This woman murdered her husband, and she got away with it

(written by lawrence krubner, however indented passages are often quotes). You can contact lawrence at:, or follow me on Twitter.

I passed through Madrid, New Mexico in the year 2008. There was one main bar. If you went to that bar, most nights, an older woman came in. She was probably in her 50s or 60s. She was a regular who had been coming in for awhile. She might have also been an alcoholic. That was not unique there — that is a small town in the middle of nowhere and the people there drink heavily.

Once she had a few drinks, she would tell this story: that she’d been living in a trailer, with her husband, but he was a bastard, so one night when he got very drunk, she drank less, stayed clear headed, then set the place on fire with a cigarette, which could easily be attributed to him. She murdered him via arson.

My impression was that she was telling the truth. She always spoke like she was offering a confession, and only after a few drinks. I wouldn’t go so far as to say that she had a guilty conscience because she seemed to think he was a real bastard who deserved it. Still, it was something emotional that she needed to process. She had killed someone. That’s a big deal. So when she was drunk enough, she would talk about this at the bar.

When she told this story, she would caution anyone listening: “The important thing is you only do it once. The police can’t catch you if you do it once. If you kill two husbands like that they say, hey, there is a pattern here, this is how her first husband died. Then you end up on one of those TV shows. The detectives figure out if you have a pattern. So you can only do it once. They can’t accuse you if you only do it once.”

Was there forensic evidence that might have implicated her? I suspect that the police in Madrid lacked the resources to do a real investigation, and the notion that this guy got drunk, fell asleep, the cigarette fell on the rug, set the place on fire — all of that seems believable. Trailers are notorious death traps when it comes to fire. The woman claimed she was at a friend’s house and came running when people started shouting about a fire.

In other words, I think the woman was right. There are situations where you can murder your spouse and get away with it. As long as you do it once, how could the police prove you were guilty? She was correct to say that if she did it twice, then the police could argue that she had a pattern, but since she only did it once, how could this be proven?

Some might ask me “Why don’t you report this to the police?” The obvious answer is that the murder had happened years before, there was no forensic evidence, an investigation had not been done, the only evidence was her confession, and if she was in court she could simply claim the protection of the 5th Amendment — she does not have to repeat the confession in court. Knowing all this, there is almost no chance the police would go after her. As she said, she is safe, so long as she does not ever do anything like this again.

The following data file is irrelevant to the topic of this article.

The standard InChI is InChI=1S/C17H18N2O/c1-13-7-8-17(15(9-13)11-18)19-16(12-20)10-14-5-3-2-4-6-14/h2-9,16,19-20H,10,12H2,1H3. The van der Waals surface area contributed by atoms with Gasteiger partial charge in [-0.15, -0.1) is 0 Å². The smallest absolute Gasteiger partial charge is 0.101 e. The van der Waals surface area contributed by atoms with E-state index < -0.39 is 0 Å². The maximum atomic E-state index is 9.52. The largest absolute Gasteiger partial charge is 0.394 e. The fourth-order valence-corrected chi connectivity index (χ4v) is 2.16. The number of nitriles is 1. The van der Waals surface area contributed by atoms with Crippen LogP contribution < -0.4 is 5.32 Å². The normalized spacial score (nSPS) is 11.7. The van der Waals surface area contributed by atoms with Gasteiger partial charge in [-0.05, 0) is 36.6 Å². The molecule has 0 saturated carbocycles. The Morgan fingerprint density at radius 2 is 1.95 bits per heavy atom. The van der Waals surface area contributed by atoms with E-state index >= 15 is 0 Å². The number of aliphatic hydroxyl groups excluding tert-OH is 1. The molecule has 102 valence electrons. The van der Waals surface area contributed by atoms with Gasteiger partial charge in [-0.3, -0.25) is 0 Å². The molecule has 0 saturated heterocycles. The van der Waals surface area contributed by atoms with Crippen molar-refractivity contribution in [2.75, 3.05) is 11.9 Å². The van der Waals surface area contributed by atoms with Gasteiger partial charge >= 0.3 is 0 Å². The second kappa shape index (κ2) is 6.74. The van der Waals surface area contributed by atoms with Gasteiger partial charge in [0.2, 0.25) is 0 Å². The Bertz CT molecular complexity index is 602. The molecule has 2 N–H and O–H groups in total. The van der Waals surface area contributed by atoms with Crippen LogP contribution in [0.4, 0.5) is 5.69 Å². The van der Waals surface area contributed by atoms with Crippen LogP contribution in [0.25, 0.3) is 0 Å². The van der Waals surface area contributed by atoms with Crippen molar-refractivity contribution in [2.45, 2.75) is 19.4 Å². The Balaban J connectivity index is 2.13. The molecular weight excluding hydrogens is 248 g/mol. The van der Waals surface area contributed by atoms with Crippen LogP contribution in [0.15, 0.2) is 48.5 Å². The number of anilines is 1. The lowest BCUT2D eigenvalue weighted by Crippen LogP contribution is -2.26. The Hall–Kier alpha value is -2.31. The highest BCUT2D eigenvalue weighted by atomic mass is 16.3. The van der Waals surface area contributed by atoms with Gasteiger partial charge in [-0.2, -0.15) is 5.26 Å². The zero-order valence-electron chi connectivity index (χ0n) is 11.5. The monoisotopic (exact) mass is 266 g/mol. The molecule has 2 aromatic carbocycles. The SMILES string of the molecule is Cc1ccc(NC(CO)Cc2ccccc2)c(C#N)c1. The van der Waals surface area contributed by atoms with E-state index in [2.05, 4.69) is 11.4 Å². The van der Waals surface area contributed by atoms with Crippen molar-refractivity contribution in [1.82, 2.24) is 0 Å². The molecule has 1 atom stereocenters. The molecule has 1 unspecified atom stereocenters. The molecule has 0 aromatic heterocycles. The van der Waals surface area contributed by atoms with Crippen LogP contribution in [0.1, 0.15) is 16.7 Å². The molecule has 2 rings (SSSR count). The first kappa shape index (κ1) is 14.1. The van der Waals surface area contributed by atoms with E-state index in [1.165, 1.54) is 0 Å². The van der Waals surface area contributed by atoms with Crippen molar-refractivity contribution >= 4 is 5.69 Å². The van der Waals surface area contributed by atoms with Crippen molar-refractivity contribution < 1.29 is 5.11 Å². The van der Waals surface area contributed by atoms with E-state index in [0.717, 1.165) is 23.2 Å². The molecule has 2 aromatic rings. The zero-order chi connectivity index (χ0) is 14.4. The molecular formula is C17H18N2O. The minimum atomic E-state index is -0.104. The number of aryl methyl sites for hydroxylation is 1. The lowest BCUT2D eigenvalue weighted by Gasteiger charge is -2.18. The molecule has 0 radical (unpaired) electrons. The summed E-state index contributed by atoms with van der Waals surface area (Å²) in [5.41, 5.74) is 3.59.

There is some small risk that she is talking about this too much, and some day a cop will come into the bar and overhear her. That is a small risk because it is something of a biker bar, and cops seem to be unwelcome. All the same, the risk is there.

I’ve no idea if she still goes to that bar, or if she still talks about the murder. I don’t even know if she is still alive. But her story sticks with me. She’s the only person I’ve ever met who told me she killed someone, in a manner that I believed her.

A few things to note:

1.) I don’t endorse murder (just in case I need to say this)

2.) I don’t recommend that you kill your spouse, even if your spouse is a real bastard. If things are really bad, please seek a divorce instead.

3.) She was probably helped by the fact that she was in a town with almost no police. If she lived in a major city, with a well financed police force, her case might have gotten more scrutiny.

4.) She might have been helped by the fact that she was a woman?

5.) She might have been helped by the fact that the locals knew her husband was, in fact, a bastard. If her husband had been well-liked, perhaps one of his friends would have demanded an investigation.

With all those caveats in mind, still I wonder, how often to people murder their spouse and get away with it? How often do people commit murder of any kind, and get away with it?